I’m increasingly uneasy with our attachment to promise making and promise renewing – renewals of baptism covenant, renewals of ordination vows for clergy in Holy Week, anniversary renewals of wedding vows. The passion narratives in Holy Week and the Easter appearances of the Risen Jesus sharpen my worry. Each of the four Gospels tells catastrophic story of promise making and promise breaking.
Unless TEC reverses the decline, TEC will soon become a remnant numbering in the tens of thousands. When that happens, the media will not care, and few non-Episcopalians will even notice, what the Episcopal Church says or does. TEC will no longer be a vital incarnation of God’s love in Christ.
By Ann Fontaine A year ago I wrote an essay for the Episcopal Café, Come to the Table: A Passover Seder for Parish Use, a project I started well over a decade ago. Key among these was, of course, my growing awareness that many churches were cobbling together seders that were. . .strange. But to …
I understand rage at the church’s injustices, external and internal. As the saying goes, if Jesus were still in his grave, he’d be turning over in it, seeing what we have made of him and his message. The problem is, you can’t do the Jesus thing alone.
As Holy Week nears I see church bulletins and websites publicizing liturgies and events, welcoming others to come and participate. One of the more popular offerings is a Seder. As soon as I see this, I remember a student colleague from divinity school saying, “Why do you Christians steal our sacred rites?
The good that the Archbishop of Canterbury seeks to achieve is the unity of an imagined Anglican Communion that has virtually no existence in reality. In support of that unity he willingly sacrifices the ordination of women, the appointment of women to the episcopate and the exclusion of gay and lesbian people from ordination and the episcopate. For the sake of unity of a communion that does not really exist, he has (perhaps unwittingly) fostered turmoil, dissension, and schism.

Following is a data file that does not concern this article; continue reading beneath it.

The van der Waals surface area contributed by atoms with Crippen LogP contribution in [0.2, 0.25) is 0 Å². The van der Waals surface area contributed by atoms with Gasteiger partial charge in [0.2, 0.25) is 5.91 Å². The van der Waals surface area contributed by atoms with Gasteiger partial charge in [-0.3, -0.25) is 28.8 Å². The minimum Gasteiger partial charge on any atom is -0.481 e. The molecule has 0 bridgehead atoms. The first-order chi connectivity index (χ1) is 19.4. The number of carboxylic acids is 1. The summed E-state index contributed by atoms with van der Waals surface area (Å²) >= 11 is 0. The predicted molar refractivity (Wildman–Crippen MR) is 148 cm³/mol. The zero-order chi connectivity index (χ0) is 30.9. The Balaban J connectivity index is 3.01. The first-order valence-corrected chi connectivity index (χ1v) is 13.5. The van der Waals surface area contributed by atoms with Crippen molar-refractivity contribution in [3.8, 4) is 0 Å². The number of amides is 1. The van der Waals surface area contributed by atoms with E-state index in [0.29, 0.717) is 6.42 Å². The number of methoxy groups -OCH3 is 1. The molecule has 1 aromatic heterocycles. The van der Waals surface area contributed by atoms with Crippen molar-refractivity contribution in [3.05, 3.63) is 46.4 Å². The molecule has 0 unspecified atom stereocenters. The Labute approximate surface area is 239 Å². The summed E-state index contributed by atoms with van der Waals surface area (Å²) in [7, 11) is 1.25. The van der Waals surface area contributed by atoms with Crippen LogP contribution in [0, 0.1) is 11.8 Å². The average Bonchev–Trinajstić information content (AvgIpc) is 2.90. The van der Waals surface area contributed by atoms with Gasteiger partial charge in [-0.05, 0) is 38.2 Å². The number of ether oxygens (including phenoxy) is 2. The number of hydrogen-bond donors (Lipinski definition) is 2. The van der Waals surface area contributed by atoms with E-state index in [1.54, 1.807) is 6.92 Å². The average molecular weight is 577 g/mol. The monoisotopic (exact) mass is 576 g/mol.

But nearly every one of those lost things, besides being beautiful, had been a gift from a person I loved, usually a family member. The thing spoke to me of that person, of our relationship, and of the place from which it came, a place with significance in my family history.
Whatever trouble we face, however beaten down we are by the world or our fellow human beings, Jesus has been there before us. In the words of the great spiritual: “Nobody knows the trouble I’ve seen. Nobody knows but Jesus.” If we but call on him, he will come and show us the way.
A longtime member of the congregation, active for years in many causes for justice began to speak and to weep. “Where is God?” she asked. “Where is God in the lives of children whose bodies are distorted by hunger? It is easy to feel that God is here when I am holding my well fed grandchildren in my arms. But there…” She found it hard to continue.
Sometime in the 1980s a shift happened within churches and in ecumenical gatherings, both formal and informal. The focus of women’s language about church participation, both at the grass roots and among professional theologians, shifted from a “Please, sir, may I have some more” approach to a different angle: “We are church and have always been church.”